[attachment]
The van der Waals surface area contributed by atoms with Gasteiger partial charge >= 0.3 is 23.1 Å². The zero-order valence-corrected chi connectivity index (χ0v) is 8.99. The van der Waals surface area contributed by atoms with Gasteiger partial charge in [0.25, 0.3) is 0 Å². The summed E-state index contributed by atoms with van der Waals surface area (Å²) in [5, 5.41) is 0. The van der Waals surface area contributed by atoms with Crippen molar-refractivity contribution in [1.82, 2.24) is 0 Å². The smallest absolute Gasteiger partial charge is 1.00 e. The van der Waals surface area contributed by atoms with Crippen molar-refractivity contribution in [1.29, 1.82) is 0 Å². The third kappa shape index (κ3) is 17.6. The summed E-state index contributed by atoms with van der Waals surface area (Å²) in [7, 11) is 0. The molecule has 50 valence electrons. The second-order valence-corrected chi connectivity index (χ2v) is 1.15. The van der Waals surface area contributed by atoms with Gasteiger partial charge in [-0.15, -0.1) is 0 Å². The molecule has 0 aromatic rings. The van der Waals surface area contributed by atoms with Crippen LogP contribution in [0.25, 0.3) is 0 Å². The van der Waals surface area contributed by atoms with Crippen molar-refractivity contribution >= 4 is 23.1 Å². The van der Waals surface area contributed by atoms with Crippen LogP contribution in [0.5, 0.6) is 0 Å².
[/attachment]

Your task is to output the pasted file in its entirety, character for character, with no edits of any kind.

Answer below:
The van der Waals surface area contributed by atoms with Gasteiger partial charge >= 0.3 is 23.1 Å². The zero-order valence-corrected chi connectivity index (χ0v) is 8.99. The van der Waals surface area contributed by atoms with Gasteiger partial charge in [0.25, 0.3) is 0 Å². The summed E-state index contributed by atoms with van der Waals surface area (Å²) in [5, 5.41) is 0. The van der Waals surface area contributed by atoms with Crippen molar-refractivity contribution in [1.82, 2.24) is 0 Å². The smallest absolute Gasteiger partial charge is 1.00 e. The van der Waals surface area contributed by atoms with Crippen molar-refractivity contribution in [1.29, 1.82) is 0 Å². The third kappa shape index (κ3) is 17.6. The summed E-state index contributed by atoms with van der Waals surface area (Å²) in [7, 11) is 0. The molecule has 50 valence electrons. The second-order valence-corrected chi connectivity index (χ2v) is 1.15. The van der Waals surface area contributed by atoms with Gasteiger partial charge in [-0.15, -0.1) is 0 Å². The molecule has 0 aromatic rings. The van der Waals surface area contributed by atoms with Crippen LogP contribution in [0.25, 0.3) is 0 Å². The van der Waals surface area contributed by atoms with Crippen molar-refractivity contribution >= 4 is 23.1 Å². The van der Waals surface area contributed by atoms with Crippen LogP contribution in [0.5, 0.6) is 0 Å².